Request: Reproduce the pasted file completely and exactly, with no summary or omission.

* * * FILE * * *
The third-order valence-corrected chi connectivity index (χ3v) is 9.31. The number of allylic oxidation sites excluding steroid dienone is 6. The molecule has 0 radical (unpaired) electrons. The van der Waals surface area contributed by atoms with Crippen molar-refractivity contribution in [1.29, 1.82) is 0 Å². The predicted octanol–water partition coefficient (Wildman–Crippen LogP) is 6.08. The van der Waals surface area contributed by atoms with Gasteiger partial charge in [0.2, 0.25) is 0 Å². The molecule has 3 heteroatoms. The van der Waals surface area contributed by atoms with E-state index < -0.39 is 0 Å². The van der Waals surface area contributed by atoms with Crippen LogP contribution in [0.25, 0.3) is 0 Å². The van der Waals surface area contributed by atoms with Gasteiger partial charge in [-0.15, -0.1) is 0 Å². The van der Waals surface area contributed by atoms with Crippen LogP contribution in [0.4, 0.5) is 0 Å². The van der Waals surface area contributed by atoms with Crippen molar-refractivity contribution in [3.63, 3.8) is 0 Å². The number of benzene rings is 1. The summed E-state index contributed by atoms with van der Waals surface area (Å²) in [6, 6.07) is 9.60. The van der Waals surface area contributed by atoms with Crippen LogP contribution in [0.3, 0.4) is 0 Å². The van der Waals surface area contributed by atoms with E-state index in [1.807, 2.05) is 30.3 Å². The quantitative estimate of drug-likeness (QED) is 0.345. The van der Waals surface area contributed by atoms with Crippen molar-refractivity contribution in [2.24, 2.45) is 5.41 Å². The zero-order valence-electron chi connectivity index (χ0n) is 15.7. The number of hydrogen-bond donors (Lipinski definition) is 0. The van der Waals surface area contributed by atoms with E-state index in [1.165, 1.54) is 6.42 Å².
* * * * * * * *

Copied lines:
The third-order valence-corrected chi connectivity index (χ3v) is 9.31. The number of allylic oxidation sites excluding steroid dienone is 6. The molecule has 0 radical (unpaired) electrons. The van der Waals surface area contributed by atoms with Crippen molar-refractivity contribution in [1.29, 1.82) is 0 Å². The predicted octanol–water partition coefficient (Wildman–Crippen LogP) is 6.08. The van der Waals surface area contributed by atoms with Gasteiger partial charge in [0.2, 0.25) is 0 Å². The molecule has 3 heteroatoms. The van der Waals surface area contributed by atoms with E-state index < -0.39 is 0 Å². The van der Waals surface area contributed by atoms with Crippen LogP contribution in [0.25, 0.3) is 0 Å². The van der Waals surface area contributed by atoms with Gasteiger partial charge in [-0.15, -0.1) is 0 Å². The van der Waals surface area contributed by atoms with Crippen LogP contribution in [0.4, 0.5) is 0 Å². The van der Waals surface area contributed by atoms with Crippen molar-refractivity contribution in [3.63, 3.8) is 0 Å². The number of benzene rings is 1. The summed E-state index contributed by atoms with van der Waals surface area (Å²) in [6, 6.07) is 9.60. The van der Waals surface area contributed by atoms with Crippen LogP contribution in [0.3, 0.4) is 0 Å². The van der Waals surface area contributed by atoms with E-state index in [1.807, 2.05) is 30.3 Å². The quantitative estimate of drug-likeness (QED) is 0.345. The van der Waals surface area contributed by atoms with Crippen molar-refractivity contribution in [2.24, 2.45) is 5.41 Å². The zero-order valence-electron chi connectivity index (χ0n) is 15.7. The number of hydrogen-bond donors (Lipinski definition) is 0. The van der Waals surface area contributed by atoms with E-state index in [1.165, 1.54) is 6.42 Å².